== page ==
FCC Releases Details on DBS Digital Broadcast Carriage Order

More than a week after actually approving the item, the Federal Communications Commission on Thursday came out with its formal order on carriage of digital broadcast signals via satellite TV. And the rules released Thursday didn't offer any surprises.

With the FCC mandate, satellite TV services will be required to carry digital-only stations on request in markets in which they are providing local TV service, and to deliver all high-def signals in a market if station signals are carried in HD. As expected, the rules will allow satellite TV platforms to phase in the local HD markets under a four-year process that begins after the nation's switch to digital TV, set for Feb. 17, 2009.

The order is the latest in a series of FCC efforts aimed at ensuring consumers receive local stations after the digital TV switch. Last fall, the commission adopted its dual-carriage order requiring cable operators to deliver both analog and digital broadcast signals to customers for three years after the transition.

FCC Chairman Kevin Martin said the satellite TV order provides for "regulatory parity" in the agency's policymaking. He added, "The commission remains committed to taking whatever actions are necessary to minimize the potential burden the digital transition could impose on consumers and maximize their ability to benefit from it."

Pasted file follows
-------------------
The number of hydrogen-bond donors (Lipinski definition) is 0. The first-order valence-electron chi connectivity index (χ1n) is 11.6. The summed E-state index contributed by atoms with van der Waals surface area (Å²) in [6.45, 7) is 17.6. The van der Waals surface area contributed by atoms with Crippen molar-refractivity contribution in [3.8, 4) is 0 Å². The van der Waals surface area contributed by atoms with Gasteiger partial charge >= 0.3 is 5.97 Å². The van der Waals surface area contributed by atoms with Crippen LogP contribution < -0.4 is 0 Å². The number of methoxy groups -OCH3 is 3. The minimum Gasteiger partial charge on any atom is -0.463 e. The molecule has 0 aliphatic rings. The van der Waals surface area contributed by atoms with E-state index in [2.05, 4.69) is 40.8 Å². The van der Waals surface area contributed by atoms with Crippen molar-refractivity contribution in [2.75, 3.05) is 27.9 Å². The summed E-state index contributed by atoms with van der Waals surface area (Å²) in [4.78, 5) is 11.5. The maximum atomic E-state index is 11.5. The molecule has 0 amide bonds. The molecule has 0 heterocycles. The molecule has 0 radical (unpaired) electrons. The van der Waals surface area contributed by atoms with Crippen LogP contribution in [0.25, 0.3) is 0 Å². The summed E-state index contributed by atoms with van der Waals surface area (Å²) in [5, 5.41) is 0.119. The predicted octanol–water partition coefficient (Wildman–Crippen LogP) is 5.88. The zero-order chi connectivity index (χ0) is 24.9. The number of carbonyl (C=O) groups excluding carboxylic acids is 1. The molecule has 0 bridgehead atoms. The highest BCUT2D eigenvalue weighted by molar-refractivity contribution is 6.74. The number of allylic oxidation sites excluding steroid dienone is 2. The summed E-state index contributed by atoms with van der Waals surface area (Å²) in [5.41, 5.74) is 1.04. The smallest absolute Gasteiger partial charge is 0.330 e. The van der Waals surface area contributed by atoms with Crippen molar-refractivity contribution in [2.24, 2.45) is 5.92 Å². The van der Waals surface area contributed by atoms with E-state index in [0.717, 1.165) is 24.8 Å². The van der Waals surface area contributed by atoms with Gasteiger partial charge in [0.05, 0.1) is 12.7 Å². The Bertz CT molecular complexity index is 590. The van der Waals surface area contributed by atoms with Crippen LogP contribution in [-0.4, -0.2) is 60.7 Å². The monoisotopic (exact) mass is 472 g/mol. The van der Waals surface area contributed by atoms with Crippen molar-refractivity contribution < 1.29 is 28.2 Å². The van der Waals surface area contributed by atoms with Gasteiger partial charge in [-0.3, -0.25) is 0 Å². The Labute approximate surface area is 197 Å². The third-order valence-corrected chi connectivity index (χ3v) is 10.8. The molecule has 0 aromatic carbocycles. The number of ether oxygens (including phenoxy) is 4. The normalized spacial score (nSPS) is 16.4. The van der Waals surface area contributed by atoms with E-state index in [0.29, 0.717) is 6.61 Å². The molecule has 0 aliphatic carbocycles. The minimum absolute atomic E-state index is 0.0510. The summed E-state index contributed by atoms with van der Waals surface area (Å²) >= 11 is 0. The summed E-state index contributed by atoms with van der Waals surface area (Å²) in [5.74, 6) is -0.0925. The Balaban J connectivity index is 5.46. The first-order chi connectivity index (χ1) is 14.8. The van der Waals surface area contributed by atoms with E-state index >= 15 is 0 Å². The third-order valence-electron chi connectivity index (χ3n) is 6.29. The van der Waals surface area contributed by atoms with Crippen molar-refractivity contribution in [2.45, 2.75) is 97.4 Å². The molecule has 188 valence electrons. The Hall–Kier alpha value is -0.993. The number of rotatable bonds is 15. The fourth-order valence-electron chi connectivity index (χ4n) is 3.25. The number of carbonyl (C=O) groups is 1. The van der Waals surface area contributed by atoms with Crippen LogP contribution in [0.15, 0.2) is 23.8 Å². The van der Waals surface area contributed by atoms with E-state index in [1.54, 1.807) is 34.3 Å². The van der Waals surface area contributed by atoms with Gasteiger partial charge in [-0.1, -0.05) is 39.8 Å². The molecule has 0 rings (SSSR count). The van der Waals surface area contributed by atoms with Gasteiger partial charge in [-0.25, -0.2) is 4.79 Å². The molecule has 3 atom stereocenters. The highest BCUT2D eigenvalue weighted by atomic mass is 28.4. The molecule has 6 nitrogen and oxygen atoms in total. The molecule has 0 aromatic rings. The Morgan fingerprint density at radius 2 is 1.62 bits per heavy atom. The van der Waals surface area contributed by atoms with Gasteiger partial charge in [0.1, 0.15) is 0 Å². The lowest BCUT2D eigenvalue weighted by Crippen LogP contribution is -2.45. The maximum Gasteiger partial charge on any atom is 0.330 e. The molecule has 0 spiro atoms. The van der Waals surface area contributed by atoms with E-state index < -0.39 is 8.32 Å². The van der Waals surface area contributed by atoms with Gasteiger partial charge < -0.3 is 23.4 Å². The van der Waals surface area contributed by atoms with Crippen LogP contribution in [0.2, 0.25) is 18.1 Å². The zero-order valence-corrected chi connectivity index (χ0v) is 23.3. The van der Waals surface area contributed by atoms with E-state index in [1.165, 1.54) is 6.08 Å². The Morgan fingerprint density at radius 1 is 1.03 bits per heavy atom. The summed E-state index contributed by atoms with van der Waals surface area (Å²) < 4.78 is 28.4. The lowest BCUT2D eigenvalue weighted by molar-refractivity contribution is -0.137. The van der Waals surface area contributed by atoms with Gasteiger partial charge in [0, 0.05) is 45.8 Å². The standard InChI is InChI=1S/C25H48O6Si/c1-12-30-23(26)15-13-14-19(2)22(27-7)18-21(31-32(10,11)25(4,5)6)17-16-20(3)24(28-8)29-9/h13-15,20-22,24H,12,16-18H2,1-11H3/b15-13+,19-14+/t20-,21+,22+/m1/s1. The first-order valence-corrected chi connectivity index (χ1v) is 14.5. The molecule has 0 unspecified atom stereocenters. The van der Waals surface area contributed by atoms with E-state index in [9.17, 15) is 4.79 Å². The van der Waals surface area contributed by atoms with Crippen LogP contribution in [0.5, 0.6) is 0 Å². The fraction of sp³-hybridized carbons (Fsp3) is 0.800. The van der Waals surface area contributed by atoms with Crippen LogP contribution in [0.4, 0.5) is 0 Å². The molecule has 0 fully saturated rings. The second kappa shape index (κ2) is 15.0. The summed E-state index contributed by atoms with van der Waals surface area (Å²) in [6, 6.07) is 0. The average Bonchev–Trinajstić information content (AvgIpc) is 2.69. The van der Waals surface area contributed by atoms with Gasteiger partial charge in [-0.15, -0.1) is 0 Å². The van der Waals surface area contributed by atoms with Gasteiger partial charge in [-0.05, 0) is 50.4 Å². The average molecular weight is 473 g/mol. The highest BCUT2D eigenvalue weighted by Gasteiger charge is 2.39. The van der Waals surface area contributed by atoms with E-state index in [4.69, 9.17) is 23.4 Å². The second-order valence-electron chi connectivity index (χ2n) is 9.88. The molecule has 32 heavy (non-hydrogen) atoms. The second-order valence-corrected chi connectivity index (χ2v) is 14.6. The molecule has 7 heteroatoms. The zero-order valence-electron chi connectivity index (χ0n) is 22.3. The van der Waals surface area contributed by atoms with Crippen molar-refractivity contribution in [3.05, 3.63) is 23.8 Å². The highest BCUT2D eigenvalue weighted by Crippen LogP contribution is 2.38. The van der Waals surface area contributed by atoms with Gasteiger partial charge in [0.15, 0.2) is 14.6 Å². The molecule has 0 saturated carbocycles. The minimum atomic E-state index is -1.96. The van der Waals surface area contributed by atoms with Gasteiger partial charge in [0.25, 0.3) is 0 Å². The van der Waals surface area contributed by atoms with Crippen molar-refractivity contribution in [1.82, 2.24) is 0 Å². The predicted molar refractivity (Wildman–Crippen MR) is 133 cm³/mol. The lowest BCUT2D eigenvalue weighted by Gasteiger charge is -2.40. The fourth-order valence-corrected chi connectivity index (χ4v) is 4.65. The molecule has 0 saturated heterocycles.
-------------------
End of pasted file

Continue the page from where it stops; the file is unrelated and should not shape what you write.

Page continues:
Commissioners praised satellite TV for collaborating on a solution for carriage of digital broadcast signals. Commissioner Deborah Taylor Tate said the effort "is good example of utilizing common sense in order to reach a positive consumer result through a practical industry-driven solution."

However, one commissioner had concerns about the order. Michael Copps suggested there was "inaction" by the FCC to address ideas offered years ago by DISH Network and DIRECTV.

"Had we acted earlier, could DIRECTV and EchoStar have designed their satellites differently in order to permit full local HD carriage before 2013? We may never know," Copps said.